Many of his thoughts and observations are familiar to me, and I welcome Foster’s willingness to bring them to his readers again. In this particular letter, he lists several problematic characteristics of today’s church culture (emphasis on religious consumerism, style over substance, obsession with success and productivity, and “hectic, frenetic, jangling babel”) and observes:
And, sadly, we feel helpless to change these discouraging realities. We have not been given an alternative vision. We are afraid this is the only way of “doing church” in the modern world.
I also appreciated another article in the newsletter, in which pastor Jan Linn writes about the process of transforming congregations towards spiritual formation and discipleship and away from institutional preservation. One of the very first things that must occur, he says, is what he calls “getting ruined to the old ways,” where our eyes are opened “to the fact that what they are experiencing is not what church life was intended to be.” Another is that we must accept that “transformation is not programmatic:”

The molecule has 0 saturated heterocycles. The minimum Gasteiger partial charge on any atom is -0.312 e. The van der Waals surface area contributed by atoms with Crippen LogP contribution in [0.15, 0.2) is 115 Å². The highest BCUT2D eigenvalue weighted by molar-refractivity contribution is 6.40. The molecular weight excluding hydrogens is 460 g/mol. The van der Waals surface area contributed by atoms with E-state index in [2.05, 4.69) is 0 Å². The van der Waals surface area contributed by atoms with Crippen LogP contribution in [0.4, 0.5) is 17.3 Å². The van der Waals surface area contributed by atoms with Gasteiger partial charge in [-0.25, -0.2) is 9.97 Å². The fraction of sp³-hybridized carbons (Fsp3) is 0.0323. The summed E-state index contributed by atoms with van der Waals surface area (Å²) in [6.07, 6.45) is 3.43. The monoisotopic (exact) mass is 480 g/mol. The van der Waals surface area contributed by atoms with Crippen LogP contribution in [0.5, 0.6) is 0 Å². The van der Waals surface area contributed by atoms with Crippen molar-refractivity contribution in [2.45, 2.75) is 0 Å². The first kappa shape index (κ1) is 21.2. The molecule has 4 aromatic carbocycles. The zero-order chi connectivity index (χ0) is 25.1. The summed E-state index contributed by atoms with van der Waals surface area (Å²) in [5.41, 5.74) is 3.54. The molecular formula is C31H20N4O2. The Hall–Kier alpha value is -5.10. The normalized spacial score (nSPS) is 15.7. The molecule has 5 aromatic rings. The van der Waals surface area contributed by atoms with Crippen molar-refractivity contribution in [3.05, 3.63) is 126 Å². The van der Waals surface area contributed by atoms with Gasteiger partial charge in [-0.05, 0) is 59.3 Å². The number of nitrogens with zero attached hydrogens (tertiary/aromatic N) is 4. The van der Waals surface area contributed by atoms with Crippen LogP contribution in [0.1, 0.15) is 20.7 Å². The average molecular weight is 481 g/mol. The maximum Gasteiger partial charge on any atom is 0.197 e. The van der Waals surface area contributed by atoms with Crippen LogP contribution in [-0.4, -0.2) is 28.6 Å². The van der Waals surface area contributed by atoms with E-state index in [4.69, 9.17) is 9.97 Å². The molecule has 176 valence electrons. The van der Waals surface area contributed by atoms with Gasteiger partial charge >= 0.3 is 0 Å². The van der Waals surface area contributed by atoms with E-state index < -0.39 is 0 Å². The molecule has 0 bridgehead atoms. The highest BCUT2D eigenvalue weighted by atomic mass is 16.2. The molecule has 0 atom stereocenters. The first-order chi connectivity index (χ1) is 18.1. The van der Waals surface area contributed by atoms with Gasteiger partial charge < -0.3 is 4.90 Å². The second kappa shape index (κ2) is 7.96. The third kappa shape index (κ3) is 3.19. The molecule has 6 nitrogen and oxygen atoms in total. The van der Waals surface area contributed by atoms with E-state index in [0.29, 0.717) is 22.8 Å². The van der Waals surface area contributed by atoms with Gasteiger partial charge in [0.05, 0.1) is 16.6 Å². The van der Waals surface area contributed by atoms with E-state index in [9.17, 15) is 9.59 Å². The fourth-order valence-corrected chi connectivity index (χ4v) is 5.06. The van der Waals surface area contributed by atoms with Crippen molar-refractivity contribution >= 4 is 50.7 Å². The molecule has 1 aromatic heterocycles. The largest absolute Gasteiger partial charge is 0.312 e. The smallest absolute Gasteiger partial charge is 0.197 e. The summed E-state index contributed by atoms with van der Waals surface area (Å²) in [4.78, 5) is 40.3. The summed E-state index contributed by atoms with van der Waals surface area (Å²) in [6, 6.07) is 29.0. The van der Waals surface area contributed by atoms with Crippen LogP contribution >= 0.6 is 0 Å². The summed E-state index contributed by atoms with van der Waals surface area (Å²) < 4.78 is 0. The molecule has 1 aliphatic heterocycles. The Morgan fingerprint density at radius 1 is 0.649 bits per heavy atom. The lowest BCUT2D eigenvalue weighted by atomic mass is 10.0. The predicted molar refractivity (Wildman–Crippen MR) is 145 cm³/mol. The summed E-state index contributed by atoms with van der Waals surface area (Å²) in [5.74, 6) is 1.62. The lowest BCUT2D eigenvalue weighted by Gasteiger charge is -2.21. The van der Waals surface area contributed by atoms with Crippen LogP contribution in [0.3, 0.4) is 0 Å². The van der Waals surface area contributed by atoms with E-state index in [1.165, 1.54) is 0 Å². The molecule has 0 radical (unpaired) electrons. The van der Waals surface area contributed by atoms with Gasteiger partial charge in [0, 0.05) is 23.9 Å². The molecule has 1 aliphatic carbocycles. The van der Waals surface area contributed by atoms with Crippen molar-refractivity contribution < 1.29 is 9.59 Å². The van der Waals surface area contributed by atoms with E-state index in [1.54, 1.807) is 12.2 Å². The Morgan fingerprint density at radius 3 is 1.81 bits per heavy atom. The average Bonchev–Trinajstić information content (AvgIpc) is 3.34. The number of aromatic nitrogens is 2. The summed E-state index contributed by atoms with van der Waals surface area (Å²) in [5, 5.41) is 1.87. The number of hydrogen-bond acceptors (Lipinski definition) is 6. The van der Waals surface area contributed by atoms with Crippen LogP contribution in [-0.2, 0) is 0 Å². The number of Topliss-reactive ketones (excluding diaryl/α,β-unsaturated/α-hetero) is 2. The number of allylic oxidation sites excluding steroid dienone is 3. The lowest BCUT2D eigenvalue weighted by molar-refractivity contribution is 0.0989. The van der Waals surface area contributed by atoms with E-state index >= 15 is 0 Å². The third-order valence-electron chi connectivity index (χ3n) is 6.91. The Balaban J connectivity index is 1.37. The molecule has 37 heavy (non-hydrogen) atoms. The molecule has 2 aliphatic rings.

There is no magic bullet that can turn a church around, no program that changes every church that tries it, and nothing close to a quick fix for years of being off track.
In this quickaholic society in which we live, people want instant results. But transformation works like yeast in bread, a seed growing in the ground. It is too bad we often do not have the patience to wait on it. . . . [T]ransformation is a mysterious work because the Holy Spirit is ultimately the source of it. The Spirit blows where it will, and often catches us off guard. Instant transformation is not the way the Spirit works. But the Spirit does work, which is why transformation does happen. God is always doing a new thing, Isaiah reminds us. The questions whether or not we want to be a part of it.